[Editor: This article, about an early mining settlement, was published in The Australian Town and Country Journal (Sydney, NSW), 8 July 1876.]
Although I read in your journal communications from the Vegetable Creek, I have observed that this place is only incidentally mentioned; therefore I take the liberty to let your readers know something of what I have no doubt is to many of them a terra incognita.
The Y Waterholes, as the name indicates, are a chain of lagoons forming the semblance of the letter Y. They are situated four miles from that great tin-producing district, Vegetable Creek, and on the direct road from there to Glen Innes. They take their rise in the range of hills dividing Tent Hill Creek from the watershed of the Severn River, into which they fall. Their length is about four miles, and they run through a country which has been found to be rich in tin.
Starting from the head of the watercourse, the first claim is held by Mr. Martin Kenua and party, who employ about twelve men and six horses, using to raise water for sluicing purposes a Californian pump requiring two horses to drive it.
Next we come to Messrs. M’Gorley and Cubis, who employ from 18 to 20 men, with a proportionate number of horses, &c. This claim, held on tribute from Moore, Speare and Co., and most ably managed by Mr. Frank M’Gorley, is proving itself highly remunerative. A late arrangement with the proprietors, who have granted an extended area and two years’ lease, has given the holders encouragement to proceed with the erection of as much more pumping gear as they at present possess, which, when finished, will cause a demand or double or treble the labour they now require.
Adjoining the above is Mr. Fraser’s claim, regarding which the foregoing remarks will apply. I must here state that this gentleman has, sometimes under most discouraging circumstances, shown the greatest perseverance in developing the resources of this part of the creek, and it is to be hoped that he will reap such a reward as his energy deserves.
Two or three miles further down are three claims (leasehold), held respectively by Messrs. Burke and Co., Hope, Cecil and Co., and Gibson and Ryan, all, I understand, doing well.
To show the opinion business people have of the stability of this place, we have a butcher, blacksmith, store, boarding-house, and shortly there will be opened another store and boarding-house, which are in course of erection. Three sites have been granted on which are to be built public-houses, one of which is for Host Donohue, of the Vegetable, whose urbanity and attention will doubtless bring him a fair share of patronage.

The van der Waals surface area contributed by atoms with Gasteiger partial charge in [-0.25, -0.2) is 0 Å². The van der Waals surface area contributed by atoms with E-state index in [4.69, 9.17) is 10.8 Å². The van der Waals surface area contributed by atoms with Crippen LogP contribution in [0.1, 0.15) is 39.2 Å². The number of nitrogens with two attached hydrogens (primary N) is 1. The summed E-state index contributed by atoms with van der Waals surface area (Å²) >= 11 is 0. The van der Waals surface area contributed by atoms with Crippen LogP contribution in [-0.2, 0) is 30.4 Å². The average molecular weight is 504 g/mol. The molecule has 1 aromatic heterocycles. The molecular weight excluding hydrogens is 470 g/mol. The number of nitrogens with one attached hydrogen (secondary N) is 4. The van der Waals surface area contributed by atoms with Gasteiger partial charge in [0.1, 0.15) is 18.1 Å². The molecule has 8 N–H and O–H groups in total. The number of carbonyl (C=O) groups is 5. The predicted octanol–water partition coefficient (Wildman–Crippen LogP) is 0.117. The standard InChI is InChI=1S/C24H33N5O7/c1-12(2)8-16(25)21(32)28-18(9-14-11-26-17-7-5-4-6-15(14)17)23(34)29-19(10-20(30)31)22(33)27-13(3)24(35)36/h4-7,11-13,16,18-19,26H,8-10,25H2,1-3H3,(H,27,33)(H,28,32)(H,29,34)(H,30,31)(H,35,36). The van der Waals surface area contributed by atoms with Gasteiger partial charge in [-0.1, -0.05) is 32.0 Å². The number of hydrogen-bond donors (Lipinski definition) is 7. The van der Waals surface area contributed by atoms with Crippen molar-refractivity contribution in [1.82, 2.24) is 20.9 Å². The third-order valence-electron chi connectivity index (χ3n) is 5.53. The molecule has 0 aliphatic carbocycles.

We have forwarded a petition signed by 100 residents, praying for the establishment of a post-office.
We have had the most dastardly and malicious cases of dog-poisoning ever heard of. During the night some one passed round our camps laying the poison within a few yards of our very doors. Next day our four-footed friends right and left were either gone or going to the “happy hunting grounds.” In vain we listen for the joyous bark, and the tails that used to wag a cordial welcome when we return from work vibrate no more. The blessings that were heaped on that unknown were a caution. Invective, as well as tin, was plenty that day at the Y Waterholes. A meeting was called to take the feeling of the residents on the matter. The chairman (Mr. Harding, who represents Moore and Speare here) in a few pithy and appropriate remarks explained the object for which they were convened, and it was proposed and unanimously agreed that a reward should be offered for the conviction of the perpetrator of the outrage. Twenty pounds were at once subscribed for that purpose. To add, if possible, to the feeling of indignation, it was stated that baits had been laid within five yards of the door of the boarding-house and discovered when a mother went to pick up one of her little ones, who was close to it.
“Rome was not built in a day,” and time will tell whether this p1ace will become of any importance or not, but at any rate recognition by the Press goes a long way towards that end by giving publicity to the existence of small, hard-working, ambitious communities.
The Australian Town and Country Journal (Sydney, NSW), 8 July 1876, p. 51
Messrs. = an abbreviation of “messieurs” (French), being the plural of “monsieur”; used in English as the plural of “Mister” (which is abbreviated as “Mr.”); the title is used in English prior to the names of two or more men (often used regarding a company, e.g. “the firm of Messrs. Bagot, Shakes, & Lewis”, “the firm of Messrs. Hogue, Davidson, & Co.”)
Press = the print-based media, especially newspapers
terra incognita = (Latin) “unknown land”; an undiscovered, unexplored, or unknown area, land, region, or territory; in common usage, may also refer to an unexplored field of knowledge
urbanity = the quality or state of being urbane: to show civility, courtesy and politeness in social situations, in a charming, polished, or smooth fashion, also displaying confidence, experience, sophistication, and suaveness in social situations (usually used regarding men)